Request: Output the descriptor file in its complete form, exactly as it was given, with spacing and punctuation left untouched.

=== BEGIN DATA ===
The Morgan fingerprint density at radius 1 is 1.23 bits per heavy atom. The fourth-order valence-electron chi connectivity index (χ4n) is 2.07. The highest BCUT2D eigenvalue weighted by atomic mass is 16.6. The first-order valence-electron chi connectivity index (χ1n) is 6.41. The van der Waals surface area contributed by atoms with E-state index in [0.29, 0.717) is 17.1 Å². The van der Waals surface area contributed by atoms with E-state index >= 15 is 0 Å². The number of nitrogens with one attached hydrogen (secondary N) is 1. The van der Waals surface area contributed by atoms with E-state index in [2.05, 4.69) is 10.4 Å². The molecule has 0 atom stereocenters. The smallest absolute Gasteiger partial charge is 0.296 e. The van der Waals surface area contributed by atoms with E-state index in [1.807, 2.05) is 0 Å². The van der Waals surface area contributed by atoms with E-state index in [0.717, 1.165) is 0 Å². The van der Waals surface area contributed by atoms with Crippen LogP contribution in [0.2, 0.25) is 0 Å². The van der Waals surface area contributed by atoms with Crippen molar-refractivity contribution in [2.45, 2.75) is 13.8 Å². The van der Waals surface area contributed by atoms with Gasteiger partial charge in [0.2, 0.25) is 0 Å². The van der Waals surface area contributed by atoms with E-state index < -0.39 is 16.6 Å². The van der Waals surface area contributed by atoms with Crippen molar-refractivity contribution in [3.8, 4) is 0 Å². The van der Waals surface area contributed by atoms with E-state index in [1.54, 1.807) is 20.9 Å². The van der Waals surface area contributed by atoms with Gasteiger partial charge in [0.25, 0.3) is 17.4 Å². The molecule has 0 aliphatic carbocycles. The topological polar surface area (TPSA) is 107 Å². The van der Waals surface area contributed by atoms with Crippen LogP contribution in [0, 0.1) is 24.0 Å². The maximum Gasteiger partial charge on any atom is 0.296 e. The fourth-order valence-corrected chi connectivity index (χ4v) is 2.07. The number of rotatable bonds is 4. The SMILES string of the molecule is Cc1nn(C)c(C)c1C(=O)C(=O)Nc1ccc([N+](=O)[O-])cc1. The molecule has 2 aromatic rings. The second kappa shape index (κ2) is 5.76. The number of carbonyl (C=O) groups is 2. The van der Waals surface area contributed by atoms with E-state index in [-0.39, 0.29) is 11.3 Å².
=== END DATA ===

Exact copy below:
The Morgan fingerprint density at radius 1 is 1.23 bits per heavy atom. The fourth-order valence-electron chi connectivity index (χ4n) is 2.07. The highest BCUT2D eigenvalue weighted by atomic mass is 16.6. The first-order valence-electron chi connectivity index (χ1n) is 6.41. The van der Waals surface area contributed by atoms with E-state index in [0.29, 0.717) is 17.1 Å². The van der Waals surface area contributed by atoms with E-state index >= 15 is 0 Å². The number of nitrogens with one attached hydrogen (secondary N) is 1. The van der Waals surface area contributed by atoms with E-state index in [2.05, 4.69) is 10.4 Å². The molecule has 0 atom stereocenters. The smallest absolute Gasteiger partial charge is 0.296 e. The van der Waals surface area contributed by atoms with E-state index in [1.807, 2.05) is 0 Å². The van der Waals surface area contributed by atoms with E-state index in [0.717, 1.165) is 0 Å². The van der Waals surface area contributed by atoms with Crippen LogP contribution in [0.2, 0.25) is 0 Å². The van der Waals surface area contributed by atoms with Crippen molar-refractivity contribution in [2.45, 2.75) is 13.8 Å². The van der Waals surface area contributed by atoms with Gasteiger partial charge in [0.2, 0.25) is 0 Å². The van der Waals surface area contributed by atoms with E-state index < -0.39 is 16.6 Å². The van der Waals surface area contributed by atoms with Crippen molar-refractivity contribution in [3.8, 4) is 0 Å². The van der Waals surface area contributed by atoms with E-state index in [1.54, 1.807) is 20.9 Å². The van der Waals surface area contributed by atoms with Gasteiger partial charge in [0.25, 0.3) is 17.4 Å². The molecule has 0 aliphatic carbocycles. The topological polar surface area (TPSA) is 107 Å². The van der Waals surface area contributed by atoms with Crippen LogP contribution in [0, 0.1) is 24.0 Å². The maximum Gasteiger partial charge on any atom is 0.296 e. The fourth-order valence-corrected chi connectivity index (χ4v) is 2.07. The number of rotatable bonds is 4. The SMILES string of the molecule is Cc1nn(C)c(C)c1C(=O)C(=O)Nc1ccc([N+](=O)[O-])cc1. The molecule has 2 aromatic rings. The second kappa shape index (κ2) is 5.76. The number of carbonyl (C=O) groups is 2. The van der Waals surface area contributed by atoms with E-state index in [-0.39, 0.29) is 11.3 Å².